Giving support to employees from all groups, regardless of their sex, race, and age, can ensure your company’s higher productivity, while also demonstrating talent trust. It will also help in driving business growth, reduce employee turnover, and increase productivity.

Based on a Deloitte study, companies with inclusive cultures are 6 times likelier to succeed in terms of agility and innovation because those that value and foster inclusivity can have a wider perspective on potential issues and think of smarter solutions. They may also be able to detect any biases in the policies they’re creating.

Fair hiring practices to avoid discrimination are another reason to minimize adverse impact and welcome diversity in your workforce.  It should be a rule in your organization to ensure that everyone despite their backgrounds must be given equal employment opportunities. Otherwise, you might not be able to create and establish a diverse and inclusive workforce attracting more candidates.

It is time that you look into your recruitment and selection process to determine the presence of and reduce adverse impact. Doing so, you can make a more diverse workforce, a type that gives everyone a fair chance in employment no matter their gender, religion, sexual orientation, and more.

What Is Adverse Impact and How to Avoid It?

It results from employment practices that may appear to be neutral and welcoming for all groups; however, they are discriminating against certain protected groups, such as minority groups, women, and older population.

Without hiring managers noticing this, adverse impact may be occurring in their recruitment and hiring process, such as performance reviews, job descriptions, and training, and across any stage of the employment practices being implemented by the organization.

One of the simplest ways of measuring adverse impact in your organization is to look into and investigate whether the selection rate on a particular group is 80% below of the group that garners the highest rate in selection.

Did you give a pre-assessment exam to the job applicants? Is the passing rate of a protected class is 80% of the passing rate of the highest selection rate group, then such screening  tests may have an adverse impact on that minority group.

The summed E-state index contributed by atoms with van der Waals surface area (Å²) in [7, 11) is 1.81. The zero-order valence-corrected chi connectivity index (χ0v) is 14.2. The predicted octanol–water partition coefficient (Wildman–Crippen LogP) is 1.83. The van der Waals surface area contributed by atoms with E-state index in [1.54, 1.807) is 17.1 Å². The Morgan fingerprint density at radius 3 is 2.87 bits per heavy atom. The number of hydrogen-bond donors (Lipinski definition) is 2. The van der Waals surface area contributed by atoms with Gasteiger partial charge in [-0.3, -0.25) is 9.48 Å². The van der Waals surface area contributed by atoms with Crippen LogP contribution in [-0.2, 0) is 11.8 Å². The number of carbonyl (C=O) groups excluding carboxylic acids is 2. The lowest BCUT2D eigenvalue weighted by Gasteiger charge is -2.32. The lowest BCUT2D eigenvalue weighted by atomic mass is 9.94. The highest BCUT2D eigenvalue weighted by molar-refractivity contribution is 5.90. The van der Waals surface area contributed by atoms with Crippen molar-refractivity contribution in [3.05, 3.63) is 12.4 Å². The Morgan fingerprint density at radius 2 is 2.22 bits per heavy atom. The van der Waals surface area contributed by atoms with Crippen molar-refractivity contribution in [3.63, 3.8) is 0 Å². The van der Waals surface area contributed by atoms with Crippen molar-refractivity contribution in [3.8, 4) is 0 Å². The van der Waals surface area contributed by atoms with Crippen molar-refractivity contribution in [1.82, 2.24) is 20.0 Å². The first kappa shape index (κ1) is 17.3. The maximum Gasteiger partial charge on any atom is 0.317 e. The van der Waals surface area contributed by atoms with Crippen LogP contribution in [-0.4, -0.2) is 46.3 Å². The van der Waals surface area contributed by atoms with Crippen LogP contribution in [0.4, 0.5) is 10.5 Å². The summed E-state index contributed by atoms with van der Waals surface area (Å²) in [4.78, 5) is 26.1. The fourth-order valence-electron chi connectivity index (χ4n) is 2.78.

In the following, we’ll talk about ways to ensure that your hiring and selection practices avoid adverse impact.

Avoiding adverse impact in layoffs

Adverse impact does not only occur in the initial employee life cycle but also to the end.  In the case of laying off people, ensure that no one in the protected people group is impacted disproportionately.  What is your layoff and termination process? Review it.

To help you with it, you must use the four-fifths rule so that you can determine whether or not an adverse impact exists in any of the processes. Are you laying off more people in the older aged group than from those in the younger group? If you do, you must look into changing  the process to reduce the adverse impact of the HR practice.

Job analysis

Before advertising a job vacancy, you should perform a job analysis. You can avoid adverse impact, check that the selection criteria have to do with the job and not discriminating any applicant because of their age, ethnicity, gender, religion, and sexual orientation.  The data for analysis to check include work context, worker attributes, and work activities.

A few goals of this analysis can include job description input that specifies all the requirements for the position, such as roles, personality, capabilities, and required skills.

It also includes performance appraisal, and this means the analysis should provide performance appraisal input of the person who performs the job. 

The analysis should also include worker mobility, which can help in identifying the abilities, skills, and knowledge of the candidate. It will also check on other characteristics needed for the role that can be matched with an internal hire.